Four-letter acronym stirs up emotions in Tay Township

·5 min read

Tay residents were unanimous that council is putting the cart before the horse by including a short-term rental accommodation (STRA) definition into its zoning bylaw.

About a dozen residents expressed their thoughts, either by attending a recent public meeting or by sending in prior written comment, of which all but one aligned with the general sentiment that it was premature to include a definition before the ad hoc committee had completed its process.

The proposed definition says STRA “shall mean the use of a main building containing a dwelling unit, or any part thereof,that is operating or offering a place of temporary accommodation, lodging or occupancy by way of concession, permit, lease, license, rental agreement or similar commercial arrangement for any period of 31 consecutive calendar days or less, throughout all or any part of a calendar year.

"Short Term Rental uses shall not mean or include a motel, hotel, bed and breakfast establishment, cabin rental establishment, tourist lodge or similar commercial or institutional use.”

Tay resident Patrick Hawkins was first in line at the virtual public meeting.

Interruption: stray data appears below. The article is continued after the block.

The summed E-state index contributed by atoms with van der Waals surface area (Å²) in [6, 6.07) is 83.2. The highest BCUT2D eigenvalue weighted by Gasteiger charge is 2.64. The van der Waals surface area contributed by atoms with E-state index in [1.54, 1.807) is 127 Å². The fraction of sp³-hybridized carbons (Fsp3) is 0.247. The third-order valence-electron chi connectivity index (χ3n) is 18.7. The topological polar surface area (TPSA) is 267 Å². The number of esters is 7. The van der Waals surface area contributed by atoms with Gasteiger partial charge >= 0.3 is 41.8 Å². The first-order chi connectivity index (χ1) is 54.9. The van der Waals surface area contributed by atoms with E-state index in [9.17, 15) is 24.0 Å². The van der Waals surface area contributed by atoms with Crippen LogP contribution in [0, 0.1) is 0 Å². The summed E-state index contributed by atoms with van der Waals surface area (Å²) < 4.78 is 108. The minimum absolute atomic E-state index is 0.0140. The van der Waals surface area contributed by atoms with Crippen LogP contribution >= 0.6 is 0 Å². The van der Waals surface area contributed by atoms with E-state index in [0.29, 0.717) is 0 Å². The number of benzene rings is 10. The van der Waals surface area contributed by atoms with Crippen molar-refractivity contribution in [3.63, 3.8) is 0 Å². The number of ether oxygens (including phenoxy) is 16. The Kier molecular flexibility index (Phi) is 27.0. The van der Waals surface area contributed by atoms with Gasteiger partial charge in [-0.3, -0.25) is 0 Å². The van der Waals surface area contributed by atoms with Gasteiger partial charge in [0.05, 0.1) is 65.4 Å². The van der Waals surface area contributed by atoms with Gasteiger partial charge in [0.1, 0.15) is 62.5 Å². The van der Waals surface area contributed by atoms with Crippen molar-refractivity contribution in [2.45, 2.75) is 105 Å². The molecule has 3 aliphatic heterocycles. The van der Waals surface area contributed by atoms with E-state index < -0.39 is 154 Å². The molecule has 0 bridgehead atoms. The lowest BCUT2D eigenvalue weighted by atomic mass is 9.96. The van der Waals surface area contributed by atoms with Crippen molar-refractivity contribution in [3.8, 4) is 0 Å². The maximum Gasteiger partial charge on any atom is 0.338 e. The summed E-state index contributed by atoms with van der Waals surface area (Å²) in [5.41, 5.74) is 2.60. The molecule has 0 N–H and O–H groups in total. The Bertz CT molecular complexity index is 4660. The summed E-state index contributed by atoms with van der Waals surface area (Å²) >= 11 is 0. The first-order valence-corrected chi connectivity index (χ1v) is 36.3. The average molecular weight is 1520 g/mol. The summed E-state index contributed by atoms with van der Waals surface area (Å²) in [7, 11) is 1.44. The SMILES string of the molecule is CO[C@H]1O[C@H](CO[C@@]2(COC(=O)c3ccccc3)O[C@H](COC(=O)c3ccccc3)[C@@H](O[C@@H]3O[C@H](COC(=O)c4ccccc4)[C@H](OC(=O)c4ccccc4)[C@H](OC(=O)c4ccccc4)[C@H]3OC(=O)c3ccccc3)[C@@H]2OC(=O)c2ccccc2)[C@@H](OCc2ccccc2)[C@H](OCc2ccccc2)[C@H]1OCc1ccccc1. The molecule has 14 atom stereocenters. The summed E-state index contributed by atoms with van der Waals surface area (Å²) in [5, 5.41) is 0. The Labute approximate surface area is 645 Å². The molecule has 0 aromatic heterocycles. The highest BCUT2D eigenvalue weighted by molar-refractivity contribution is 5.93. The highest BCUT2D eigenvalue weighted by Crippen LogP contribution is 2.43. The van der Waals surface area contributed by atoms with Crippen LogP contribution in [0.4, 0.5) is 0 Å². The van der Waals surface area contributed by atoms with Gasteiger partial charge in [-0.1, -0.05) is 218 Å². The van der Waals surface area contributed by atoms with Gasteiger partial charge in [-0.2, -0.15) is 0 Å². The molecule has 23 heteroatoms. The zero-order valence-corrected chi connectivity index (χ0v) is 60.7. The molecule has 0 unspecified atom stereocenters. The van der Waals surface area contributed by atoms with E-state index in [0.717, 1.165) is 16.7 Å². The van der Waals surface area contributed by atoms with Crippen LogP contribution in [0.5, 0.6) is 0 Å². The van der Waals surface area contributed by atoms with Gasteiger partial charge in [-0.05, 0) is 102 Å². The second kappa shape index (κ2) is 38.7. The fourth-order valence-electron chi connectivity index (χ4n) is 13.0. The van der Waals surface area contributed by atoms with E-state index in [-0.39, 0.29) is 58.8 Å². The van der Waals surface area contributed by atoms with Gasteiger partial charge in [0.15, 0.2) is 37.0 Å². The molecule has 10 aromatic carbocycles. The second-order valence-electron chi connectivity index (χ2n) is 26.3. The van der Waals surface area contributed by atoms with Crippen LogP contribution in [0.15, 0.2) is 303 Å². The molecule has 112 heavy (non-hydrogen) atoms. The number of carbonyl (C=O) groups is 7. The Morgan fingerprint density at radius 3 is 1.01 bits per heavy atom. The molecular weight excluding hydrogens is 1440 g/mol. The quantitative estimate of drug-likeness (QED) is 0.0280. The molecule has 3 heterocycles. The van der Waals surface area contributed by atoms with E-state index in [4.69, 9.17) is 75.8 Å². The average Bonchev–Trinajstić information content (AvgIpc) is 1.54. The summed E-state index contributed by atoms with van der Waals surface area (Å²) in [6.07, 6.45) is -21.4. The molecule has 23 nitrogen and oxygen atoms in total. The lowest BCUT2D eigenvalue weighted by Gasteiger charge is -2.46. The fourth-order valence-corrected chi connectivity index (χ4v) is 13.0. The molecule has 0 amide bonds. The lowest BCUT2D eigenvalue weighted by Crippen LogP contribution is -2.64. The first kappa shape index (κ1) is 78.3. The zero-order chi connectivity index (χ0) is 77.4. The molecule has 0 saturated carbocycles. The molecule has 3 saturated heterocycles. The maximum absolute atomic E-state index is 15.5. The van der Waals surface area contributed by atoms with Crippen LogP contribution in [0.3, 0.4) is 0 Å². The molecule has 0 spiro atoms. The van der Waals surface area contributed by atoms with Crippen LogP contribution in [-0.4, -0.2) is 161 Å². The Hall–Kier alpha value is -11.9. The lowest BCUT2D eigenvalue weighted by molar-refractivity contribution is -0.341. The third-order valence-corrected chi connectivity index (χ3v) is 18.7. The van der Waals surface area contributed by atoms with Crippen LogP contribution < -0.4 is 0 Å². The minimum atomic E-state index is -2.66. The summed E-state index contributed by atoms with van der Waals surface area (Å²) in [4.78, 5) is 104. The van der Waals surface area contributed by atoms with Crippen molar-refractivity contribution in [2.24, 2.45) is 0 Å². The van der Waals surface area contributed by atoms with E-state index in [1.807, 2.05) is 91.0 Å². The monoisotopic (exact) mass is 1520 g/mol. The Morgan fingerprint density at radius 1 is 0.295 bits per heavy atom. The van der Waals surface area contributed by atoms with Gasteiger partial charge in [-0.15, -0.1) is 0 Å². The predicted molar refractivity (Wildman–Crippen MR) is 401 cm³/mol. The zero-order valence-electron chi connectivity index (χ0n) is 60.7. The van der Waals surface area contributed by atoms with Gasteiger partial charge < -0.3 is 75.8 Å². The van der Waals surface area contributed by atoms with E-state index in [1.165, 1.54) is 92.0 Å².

"I oppose the definition of STR as I indicated in my written submission," he said. "With the greatest respect to council and staff, it puts the cart before the horse. It assumes there is something to regulate before the ad hoc committee does its work. It assumes council can decide on the definition and what has to be regulated before it has done the necessary work."

Hawkins said the basic problem is the lack of definition around the problem.

"This council needs to address whether this is a problem that can actually be fixed by new regulation or is it a problem that needs to be fixed with better enforcement and stiffer fines under current regulation," he said.

Pavan Sharma was of a similar view.

"There are a lot of bylaws that exist in the toolbox, so by trying to regulate STRAs right off the bat, versus trying to enforce existing bylaws, it causes more complications," said the Victoria Harbour resident. "It will end up potentially costing more because you still would have to enforce STR licensing versus dealing with the root problem."

The next resident, John Rose, had an issue with the exclusion of bed and breakfasts from the definition.

"I heard Mr. Farquharson talk about B&B in the usual definition, one of the hallmarks is that the owners residing are residents," he said. "Unfortunately, from what I see in the zoning bylaw definition, both the current zoning bylaw of B&B establishments and the draft from May 2018, neither requires the owner to be a resident at the dwelling at the time.

"There can be some real confusion about whether someone is operating a B&B or STRA. Someone trying to avoid regulations that apply to STRAs could simply say, 'I meet the definition of the B&B so I'm operating a B&B and not an STRA.'"

When another resident also raised a similar question,Steve Farquharson, general manager, protective and development services, manager of planning and development services, had to reiterate the section of the zoning bylaw that deals with B&Bs.